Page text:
If You’re Paying Too Much for Your Car Loan, it’s Probably Not Your Fault. And There’s a Solution.

Buying a new car can be exciting. It can also be frustrating.  Surveys have shown that American car buyers usually have mixed emotions about shopping for and purchasing their vehicles.  

In this piece we’ll discuss:

  • Customer satisfaction levels during various phases of the typical process of a car purchase.
  • The link between the typical car dealership’s Finance sales process and the large population of American drivers who are paying too high an interest rate and monthly payment for their car loan.
  • Borrowers can improve their situation by refinancing their auto loans.

Have a look at the graph below, which plots car buyer happiness over the course of the most common new car-buying process: the 90-minute purchase experience at a typical car dealership.

Did you notice that buyers tend to be happiest when they test drive the vehicle? Of course! The feel of the steering wheel, the smell of the interior and the acceleration are just a few of the sensory highlights we love when considering a new purchase. A recent Autotrader poll reported 81% of car buyers rated their satisfaction levels from 8 to 10 during the test drive. It’s fun to try out a new car that might soon be yours.  

No wonder Autotrader also reported a decline in buyer happiness during the negotiation phase. While some buyers like to negotiate, there is a stark contrast for most of us between the feel of a new car and the ordeal of haggling over hundreds or thousands of dollars. Some buyers are unfamiliar with haggling, and don’t know how much is too much car payment.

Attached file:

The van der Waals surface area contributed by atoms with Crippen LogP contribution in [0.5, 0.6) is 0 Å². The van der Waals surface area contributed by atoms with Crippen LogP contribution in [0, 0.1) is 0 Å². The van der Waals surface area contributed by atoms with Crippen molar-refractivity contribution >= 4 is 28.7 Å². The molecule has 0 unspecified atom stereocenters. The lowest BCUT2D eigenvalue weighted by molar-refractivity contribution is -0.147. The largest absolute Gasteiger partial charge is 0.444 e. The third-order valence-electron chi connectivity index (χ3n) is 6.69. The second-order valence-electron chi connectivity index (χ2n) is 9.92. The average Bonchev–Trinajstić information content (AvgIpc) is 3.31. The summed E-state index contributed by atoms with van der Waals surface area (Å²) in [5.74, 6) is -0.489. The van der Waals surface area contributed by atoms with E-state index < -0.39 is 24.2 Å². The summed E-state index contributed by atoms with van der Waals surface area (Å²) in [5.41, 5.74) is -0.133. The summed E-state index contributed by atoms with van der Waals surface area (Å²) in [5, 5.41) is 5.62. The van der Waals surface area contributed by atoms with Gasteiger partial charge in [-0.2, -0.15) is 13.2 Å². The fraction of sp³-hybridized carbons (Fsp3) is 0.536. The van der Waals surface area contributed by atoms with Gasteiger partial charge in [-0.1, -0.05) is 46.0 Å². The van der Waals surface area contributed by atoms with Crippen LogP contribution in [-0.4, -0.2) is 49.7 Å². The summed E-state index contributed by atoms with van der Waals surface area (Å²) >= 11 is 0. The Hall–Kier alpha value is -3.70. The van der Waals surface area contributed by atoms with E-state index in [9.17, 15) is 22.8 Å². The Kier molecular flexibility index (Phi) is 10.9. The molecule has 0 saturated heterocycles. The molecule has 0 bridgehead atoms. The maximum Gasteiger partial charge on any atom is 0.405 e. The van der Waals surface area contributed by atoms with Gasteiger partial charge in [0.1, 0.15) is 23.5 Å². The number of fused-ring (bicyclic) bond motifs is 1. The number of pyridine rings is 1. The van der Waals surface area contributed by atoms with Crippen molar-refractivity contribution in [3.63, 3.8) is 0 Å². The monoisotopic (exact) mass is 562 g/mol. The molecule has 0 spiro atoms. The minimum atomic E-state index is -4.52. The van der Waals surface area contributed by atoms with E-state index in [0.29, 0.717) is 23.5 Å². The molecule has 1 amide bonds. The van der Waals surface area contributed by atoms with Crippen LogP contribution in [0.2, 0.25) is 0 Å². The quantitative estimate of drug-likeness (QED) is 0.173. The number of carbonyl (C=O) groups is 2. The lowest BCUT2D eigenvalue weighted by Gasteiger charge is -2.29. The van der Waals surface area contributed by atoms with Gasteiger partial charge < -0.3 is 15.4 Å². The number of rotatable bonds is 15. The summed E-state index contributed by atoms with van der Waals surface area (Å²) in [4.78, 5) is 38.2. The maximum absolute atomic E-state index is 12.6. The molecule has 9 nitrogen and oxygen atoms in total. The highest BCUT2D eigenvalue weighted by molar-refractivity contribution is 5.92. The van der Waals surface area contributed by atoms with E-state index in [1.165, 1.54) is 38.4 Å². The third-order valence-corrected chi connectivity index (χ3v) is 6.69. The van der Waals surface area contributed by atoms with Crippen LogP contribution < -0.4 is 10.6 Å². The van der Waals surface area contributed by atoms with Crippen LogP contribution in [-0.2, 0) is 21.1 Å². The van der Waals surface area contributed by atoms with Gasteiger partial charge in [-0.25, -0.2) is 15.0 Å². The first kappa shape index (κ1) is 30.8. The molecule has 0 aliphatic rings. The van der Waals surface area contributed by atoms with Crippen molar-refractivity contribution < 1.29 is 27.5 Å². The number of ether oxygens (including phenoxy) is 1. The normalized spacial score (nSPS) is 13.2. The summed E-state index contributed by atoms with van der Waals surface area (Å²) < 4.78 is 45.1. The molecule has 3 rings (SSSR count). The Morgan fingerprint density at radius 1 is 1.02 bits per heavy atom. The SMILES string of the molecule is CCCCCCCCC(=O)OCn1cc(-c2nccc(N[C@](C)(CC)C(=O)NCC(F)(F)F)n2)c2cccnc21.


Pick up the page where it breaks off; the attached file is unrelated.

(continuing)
The negotiation reaches a welcome end for buyers once they agree with the car dealership on the price they’ll pay, causing a temporary satisfaction bump.  

What happens next? Behold, the “unhappy valley” of the Finance and Insurance (F&I) phase. Frequently characterized by waiting, and then listening to the finance manager pitch unwanted vehicle protection products, the F&I process converts the “buyer” to a “borrower.” It is almost always the customer’s least satisfying experience when buying a new car.

How unfortunate that we’re under such stress when choosing the auto loan we’ll sign to finance our car purchase! It stands to reason that this unhappy experience typically leaves with a higher APR (interest rate) and monthly car payment than they should have.  

By the time car buyers are in the F&I phase of the process, they are tired and just want to get out of the dealership. So their guard is down when the dealer shows them financing options, and steers them to “go with the largest lender.” Why are buyers steered this way? Because dealers are incentivized, typically by their two or three biggest lenders, to originate as many loans as possible for those lenders each month. 

The truth is, vehicle buyers usually don’t know about the lowest-APR car loan available because the typical dealership experience makes it very difficult to find them.  

But there is hope! Buyers who have made on-time monthly payments and have decent credit can refinance their overpriced car loans! As their credit score improves and their monthly payments are made on time, the likelihood of a better car loan increases. They can replace their high-APR, high monthly payment auto loan with something more affordable.

Find your lower-cost loan by starting your refinance process at www.pacecar.com. We will help you understand your current vehicle value, your Loan-to-Value ratio and match you with the best lender for you. You deserve a better loan, and Pacecar can help you find it.

By Casey Harmon

Casey Harmon is the Co-Founder and CEO of Pacecar Inc. Before founding Pacecar, Casey held various executive positions at Westlake Financial and Toyota Financial Services. He has an MBA from UCLA Anderson and a BA from Stanford. Casey believes all American car drivers should have access to the best loan terms available. Casey lives in the Los Angeles area with his wife and two children.



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